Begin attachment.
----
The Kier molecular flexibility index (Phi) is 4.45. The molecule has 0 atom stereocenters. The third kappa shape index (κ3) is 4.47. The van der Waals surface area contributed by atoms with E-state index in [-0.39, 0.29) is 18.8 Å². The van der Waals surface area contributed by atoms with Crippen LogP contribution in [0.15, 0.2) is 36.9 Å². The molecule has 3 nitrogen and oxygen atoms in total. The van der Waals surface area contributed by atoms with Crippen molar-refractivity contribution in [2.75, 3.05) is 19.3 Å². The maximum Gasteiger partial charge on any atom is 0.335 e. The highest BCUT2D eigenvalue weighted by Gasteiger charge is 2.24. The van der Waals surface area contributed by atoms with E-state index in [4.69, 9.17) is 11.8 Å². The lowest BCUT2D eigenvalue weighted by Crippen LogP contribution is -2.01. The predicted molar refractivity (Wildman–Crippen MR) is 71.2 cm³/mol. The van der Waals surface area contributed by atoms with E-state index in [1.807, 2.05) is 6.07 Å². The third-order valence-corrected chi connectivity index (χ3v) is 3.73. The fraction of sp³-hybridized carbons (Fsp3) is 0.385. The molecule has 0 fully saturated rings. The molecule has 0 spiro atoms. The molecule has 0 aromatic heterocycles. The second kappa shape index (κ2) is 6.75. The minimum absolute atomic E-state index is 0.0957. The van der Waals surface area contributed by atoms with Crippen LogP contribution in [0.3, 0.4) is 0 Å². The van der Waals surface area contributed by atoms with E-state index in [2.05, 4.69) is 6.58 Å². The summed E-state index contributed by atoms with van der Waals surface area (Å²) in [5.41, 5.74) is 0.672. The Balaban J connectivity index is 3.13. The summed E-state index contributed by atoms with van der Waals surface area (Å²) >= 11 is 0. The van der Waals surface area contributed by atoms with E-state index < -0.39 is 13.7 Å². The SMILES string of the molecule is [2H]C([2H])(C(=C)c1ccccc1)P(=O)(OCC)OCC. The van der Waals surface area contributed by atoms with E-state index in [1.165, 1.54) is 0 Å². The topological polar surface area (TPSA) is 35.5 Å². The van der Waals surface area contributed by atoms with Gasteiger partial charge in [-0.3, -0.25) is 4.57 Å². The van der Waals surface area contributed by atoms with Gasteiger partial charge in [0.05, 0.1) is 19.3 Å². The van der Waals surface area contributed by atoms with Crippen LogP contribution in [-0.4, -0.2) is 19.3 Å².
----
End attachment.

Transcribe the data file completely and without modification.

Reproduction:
The Kier molecular flexibility index (Phi) is 4.45. The molecule has 0 atom stereocenters. The third kappa shape index (κ3) is 4.47. The van der Waals surface area contributed by atoms with E-state index in [-0.39, 0.29) is 18.8 Å². The van der Waals surface area contributed by atoms with Crippen LogP contribution in [0.15, 0.2) is 36.9 Å². The molecule has 3 nitrogen and oxygen atoms in total. The van der Waals surface area contributed by atoms with Crippen molar-refractivity contribution in [2.75, 3.05) is 19.3 Å². The maximum Gasteiger partial charge on any atom is 0.335 e. The highest BCUT2D eigenvalue weighted by Gasteiger charge is 2.24. The van der Waals surface area contributed by atoms with E-state index in [4.69, 9.17) is 11.8 Å². The lowest BCUT2D eigenvalue weighted by Crippen LogP contribution is -2.01. The predicted molar refractivity (Wildman–Crippen MR) is 71.2 cm³/mol. The van der Waals surface area contributed by atoms with E-state index in [1.807, 2.05) is 6.07 Å². The third-order valence-corrected chi connectivity index (χ3v) is 3.73. The fraction of sp³-hybridized carbons (Fsp3) is 0.385. The molecule has 0 fully saturated rings. The molecule has 0 spiro atoms. The molecule has 0 aromatic heterocycles. The second kappa shape index (κ2) is 6.75. The minimum absolute atomic E-state index is 0.0957. The van der Waals surface area contributed by atoms with Crippen LogP contribution in [0.3, 0.4) is 0 Å². The van der Waals surface area contributed by atoms with E-state index in [2.05, 4.69) is 6.58 Å². The summed E-state index contributed by atoms with van der Waals surface area (Å²) in [5.41, 5.74) is 0.672. The Balaban J connectivity index is 3.13. The summed E-state index contributed by atoms with van der Waals surface area (Å²) >= 11 is 0. The van der Waals surface area contributed by atoms with E-state index < -0.39 is 13.7 Å². The SMILES string of the molecule is [2H]C([2H])(C(=C)c1ccccc1)P(=O)(OCC)OCC. The van der Waals surface area contributed by atoms with E-state index in [1.165, 1.54) is 0 Å². The topological polar surface area (TPSA) is 35.5 Å². The van der Waals surface area contributed by atoms with Gasteiger partial charge in [-0.3, -0.25) is 4.57 Å². The van der Waals surface area contributed by atoms with Gasteiger partial charge in [0.05, 0.1) is 19.3 Å². The van der Waals surface area contributed by atoms with Crippen LogP contribution in [-0.4, -0.2) is 19.3 Å².